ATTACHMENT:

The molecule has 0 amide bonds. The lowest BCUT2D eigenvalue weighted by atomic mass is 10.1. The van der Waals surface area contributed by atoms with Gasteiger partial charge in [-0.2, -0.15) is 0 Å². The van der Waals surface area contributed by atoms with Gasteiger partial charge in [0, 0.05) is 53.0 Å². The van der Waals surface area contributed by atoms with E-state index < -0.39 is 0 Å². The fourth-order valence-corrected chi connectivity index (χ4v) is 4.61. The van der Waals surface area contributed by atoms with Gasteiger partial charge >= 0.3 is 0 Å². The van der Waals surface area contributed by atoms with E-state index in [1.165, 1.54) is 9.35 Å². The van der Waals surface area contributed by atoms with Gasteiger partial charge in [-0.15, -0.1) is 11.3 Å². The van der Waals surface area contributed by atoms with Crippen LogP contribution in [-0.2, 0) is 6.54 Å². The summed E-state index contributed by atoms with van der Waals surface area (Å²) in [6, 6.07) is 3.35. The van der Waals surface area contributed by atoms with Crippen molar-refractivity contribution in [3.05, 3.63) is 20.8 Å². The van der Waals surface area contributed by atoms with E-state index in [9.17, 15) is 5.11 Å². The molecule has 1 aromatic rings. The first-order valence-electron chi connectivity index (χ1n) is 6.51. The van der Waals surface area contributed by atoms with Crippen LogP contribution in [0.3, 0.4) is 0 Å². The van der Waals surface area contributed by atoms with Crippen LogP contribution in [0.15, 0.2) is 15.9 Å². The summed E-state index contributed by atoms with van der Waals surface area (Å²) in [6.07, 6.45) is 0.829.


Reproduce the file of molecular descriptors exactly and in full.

The molecule has 0 amide bonds. The lowest BCUT2D eigenvalue weighted by atomic mass is 10.1. The van der Waals surface area contributed by atoms with Gasteiger partial charge in [-0.2, -0.15) is 0 Å². The van der Waals surface area contributed by atoms with Gasteiger partial charge in [0, 0.05) is 53.0 Å². The van der Waals surface area contributed by atoms with E-state index < -0.39 is 0 Å². The fourth-order valence-corrected chi connectivity index (χ4v) is 4.61. The van der Waals surface area contributed by atoms with Gasteiger partial charge >= 0.3 is 0 Å². The van der Waals surface area contributed by atoms with E-state index in [1.165, 1.54) is 9.35 Å². The van der Waals surface area contributed by atoms with Gasteiger partial charge in [-0.15, -0.1) is 11.3 Å². The van der Waals surface area contributed by atoms with Crippen LogP contribution in [-0.2, 0) is 6.54 Å². The summed E-state index contributed by atoms with van der Waals surface area (Å²) in [6, 6.07) is 3.35. The van der Waals surface area contributed by atoms with Crippen molar-refractivity contribution in [3.05, 3.63) is 20.8 Å². The van der Waals surface area contributed by atoms with E-state index in [9.17, 15) is 5.11 Å². The molecule has 1 aromatic rings. The first-order valence-electron chi connectivity index (χ1n) is 6.51. The van der Waals surface area contributed by atoms with Crippen LogP contribution in [0.3, 0.4) is 0 Å². The van der Waals surface area contributed by atoms with Crippen LogP contribution in [0.15, 0.2) is 15.9 Å². The summed E-state index contributed by atoms with van der Waals surface area (Å²) in [6.07, 6.45) is 0.829.